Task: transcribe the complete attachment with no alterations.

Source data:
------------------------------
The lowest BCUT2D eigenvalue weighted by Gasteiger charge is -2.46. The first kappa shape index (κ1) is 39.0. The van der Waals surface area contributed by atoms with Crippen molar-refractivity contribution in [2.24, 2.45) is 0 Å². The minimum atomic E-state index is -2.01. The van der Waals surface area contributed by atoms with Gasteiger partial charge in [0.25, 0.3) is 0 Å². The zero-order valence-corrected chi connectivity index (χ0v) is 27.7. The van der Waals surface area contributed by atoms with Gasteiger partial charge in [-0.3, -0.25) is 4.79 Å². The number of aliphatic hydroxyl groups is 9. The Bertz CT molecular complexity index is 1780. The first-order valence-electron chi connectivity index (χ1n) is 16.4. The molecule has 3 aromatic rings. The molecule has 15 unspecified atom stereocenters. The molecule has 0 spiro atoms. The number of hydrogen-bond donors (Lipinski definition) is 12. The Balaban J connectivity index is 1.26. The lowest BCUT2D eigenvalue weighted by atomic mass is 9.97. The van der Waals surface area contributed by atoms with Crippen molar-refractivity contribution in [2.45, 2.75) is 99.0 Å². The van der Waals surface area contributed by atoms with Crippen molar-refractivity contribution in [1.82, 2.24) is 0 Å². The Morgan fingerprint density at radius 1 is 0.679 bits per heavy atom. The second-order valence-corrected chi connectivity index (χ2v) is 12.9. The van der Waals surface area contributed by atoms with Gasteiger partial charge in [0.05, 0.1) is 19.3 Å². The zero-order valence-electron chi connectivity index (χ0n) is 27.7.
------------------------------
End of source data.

The lowest BCUT2D eigenvalue weighted by Gasteiger charge is -2.46. The first kappa shape index (κ1) is 39.0. The van der Waals surface area contributed by atoms with Crippen molar-refractivity contribution in [2.24, 2.45) is 0 Å². The minimum atomic E-state index is -2.01. The van der Waals surface area contributed by atoms with Gasteiger partial charge in [0.25, 0.3) is 0 Å². The zero-order valence-corrected chi connectivity index (χ0v) is 27.7. The van der Waals surface area contributed by atoms with Gasteiger partial charge in [-0.3, -0.25) is 4.79 Å². The number of aliphatic hydroxyl groups is 9. The Bertz CT molecular complexity index is 1780. The first-order valence-electron chi connectivity index (χ1n) is 16.4. The molecule has 3 aromatic rings. The molecule has 15 unspecified atom stereocenters. The molecule has 0 spiro atoms. The number of hydrogen-bond donors (Lipinski definition) is 12. The Balaban J connectivity index is 1.26. The lowest BCUT2D eigenvalue weighted by atomic mass is 9.97. The van der Waals surface area contributed by atoms with Crippen molar-refractivity contribution in [2.45, 2.75) is 99.0 Å². The van der Waals surface area contributed by atoms with Crippen molar-refractivity contribution in [1.82, 2.24) is 0 Å². The Morgan fingerprint density at radius 1 is 0.679 bits per heavy atom. The second-order valence-corrected chi connectivity index (χ2v) is 12.9. The van der Waals surface area contributed by atoms with Gasteiger partial charge in [0.05, 0.1) is 19.3 Å². The zero-order valence-electron chi connectivity index (χ0n) is 27.7.